Our experience of information is changing. We now consume more and more information digitally, with much of this being non-textual. Videos, photos and GIFs have become commonplace, with technology allowing these mediums to be as easily shareable as text. This gives way to another trend: the increase in the number and accessibility of online platforms. Not only is more information being digitized, but more dynamic ways of digitization are being developed; multimedia articles and online exhibitions, for example, hope to provide a more engaging way of sharing information.
Architects are getting in on this online exhibitionism too, with Moscow-based architecture firm Meganom having their debut cyber "show" on Thngs. Each "show" is a curated collection of archived objects, with Meganom’s online exhibition featuring their architectural models from the past 18 years. Clicking on a model gives further information on its dimensions, weight and materials, with the entire group accompanied by a mini essay and timeline.
But what exactly is Thngs, the host behind these online exhibitions? Seeking to be a Wikipedia of physical objects, Thngs is an online archive providing photos and information on hundreds of objects, from 40,000 BC through to today. They put forth the argument that “each thing is a source of objective information about our past, present, and even future.” Thus, the digital archive is a response to the fact that “the physical preservation of all things is not possible, but we can preserve information that things contain.” Their shows complement this larger archive, giving further insight to selected groups of related objects, like the Meganom models.
Thngs differs from websites like Thingiverse or WikiHouse, as its catalog is purely a cultural exercise rather than a functional one. Rather than providing for the production of large numbers of new objects, it records those that have already come into existence. There is poetry in this, a respect for the many physical things that surround us and make up our world. The Thngs team appears conscious of this sentiment and the difference between recording and reproducing. Its shows are one such attempt to provide a function that differentiates them as a website that records instead of reproducing. This differentiation is further seen in the website as a whole, which is especially beautiful and crisp—making it feel like you’re really "visiting" somewhere special.
However, until Thngs catalogs every single physical object that has come into existence (which is near impossible), there is unavoidably a conscious process by which someone chooses what to include in and exclude from the catalog. This is where Thngs begins to stray from its goal.
A search for "chair" is a good example of this, with the results largely being upscale, Eurocentric designer furniture (though other categories, especially electronics, also include pop culture icons such as the original iPod or GameBoy). Commonplace chairs that are in other ways also iconic, like school chairs and bus seats for example, are currently left out. This implicit bias ultimately jars against Thng’s democratic aim of providing comprehensive, objective information. So perhaps what is needed is a method of selecting objects which is as fresh and innovative as their way of displaying objects, and a self-awareness of their role as curator. Otherwise, Thngs falls back into an old-fashioned approach to curation despite its contemporary platform.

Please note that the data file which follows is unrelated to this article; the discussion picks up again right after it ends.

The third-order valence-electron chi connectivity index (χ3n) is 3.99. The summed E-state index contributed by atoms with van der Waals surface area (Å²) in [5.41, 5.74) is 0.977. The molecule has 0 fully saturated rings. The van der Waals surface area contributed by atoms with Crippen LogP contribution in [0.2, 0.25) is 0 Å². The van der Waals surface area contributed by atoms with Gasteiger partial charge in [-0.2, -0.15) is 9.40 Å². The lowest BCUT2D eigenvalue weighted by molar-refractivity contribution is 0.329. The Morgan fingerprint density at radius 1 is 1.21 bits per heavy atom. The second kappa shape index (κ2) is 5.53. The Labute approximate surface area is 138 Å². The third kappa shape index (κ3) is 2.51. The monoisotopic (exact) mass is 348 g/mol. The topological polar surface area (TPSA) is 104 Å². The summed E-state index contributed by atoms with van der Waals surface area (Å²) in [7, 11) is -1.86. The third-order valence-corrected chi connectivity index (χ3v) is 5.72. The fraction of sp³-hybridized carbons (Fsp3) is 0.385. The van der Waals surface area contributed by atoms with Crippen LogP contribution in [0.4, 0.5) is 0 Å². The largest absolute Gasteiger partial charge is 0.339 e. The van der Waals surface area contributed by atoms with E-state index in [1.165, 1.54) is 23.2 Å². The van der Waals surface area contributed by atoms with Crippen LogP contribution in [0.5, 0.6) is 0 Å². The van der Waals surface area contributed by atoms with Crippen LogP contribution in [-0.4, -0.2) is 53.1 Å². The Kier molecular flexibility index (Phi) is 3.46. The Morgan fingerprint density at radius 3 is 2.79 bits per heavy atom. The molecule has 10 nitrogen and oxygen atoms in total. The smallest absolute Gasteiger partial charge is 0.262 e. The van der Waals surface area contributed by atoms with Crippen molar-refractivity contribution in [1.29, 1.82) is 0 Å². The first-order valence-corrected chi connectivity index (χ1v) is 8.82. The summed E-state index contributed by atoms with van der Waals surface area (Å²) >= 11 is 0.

Fortunately for Thngs, other institutions have already begun to set a precedent in this regard. Of note is the V&A Museum’s “rapid response collecting,” where items are “collected in timely response to major moments in history”—meaning that it is society, rather than a curator, who dictates the importance of an object.
When selection of an object is based upon its position as a topical, culturally charged artifact, the selection process is also vastly shortened. This is a huge breakthrough for a museum that has, for most of its history, rejected items less than fifty years old. There is also opportunity for open discussion over what items should be considered, via the hashtag #rapidresponsecollecting. Considering these elements make up the V&A’s approach to “the museum as a blog”, it would be fitting for Thngs—the blog as a museum—to take on a similar methodology.
Furthermore, though Thngs mentions future hopes to “provide possibilities for the re-creation of things,” transforming the “digital form back into the physical” with accompanying files for 3D printing, the website currently lacks this feature and relies solely on photographs to represent the object. These three-dimensional models, as well as other modes of representation such as videos, would certainly give Thngs a more convincing presence, pushing it towards the realm of projects like the Million Image Database Project, which preserves at-threat artifacts through 3D documentation.
There are many innovative aspects to a project like Thngs, and what it has already achieved is undeniably a beautiful contribution to the growing world of digital archives. But if it’s to reach its full potential it is not a technological, but a human issue that is of central concern: how best to achieve an objective curation of objects.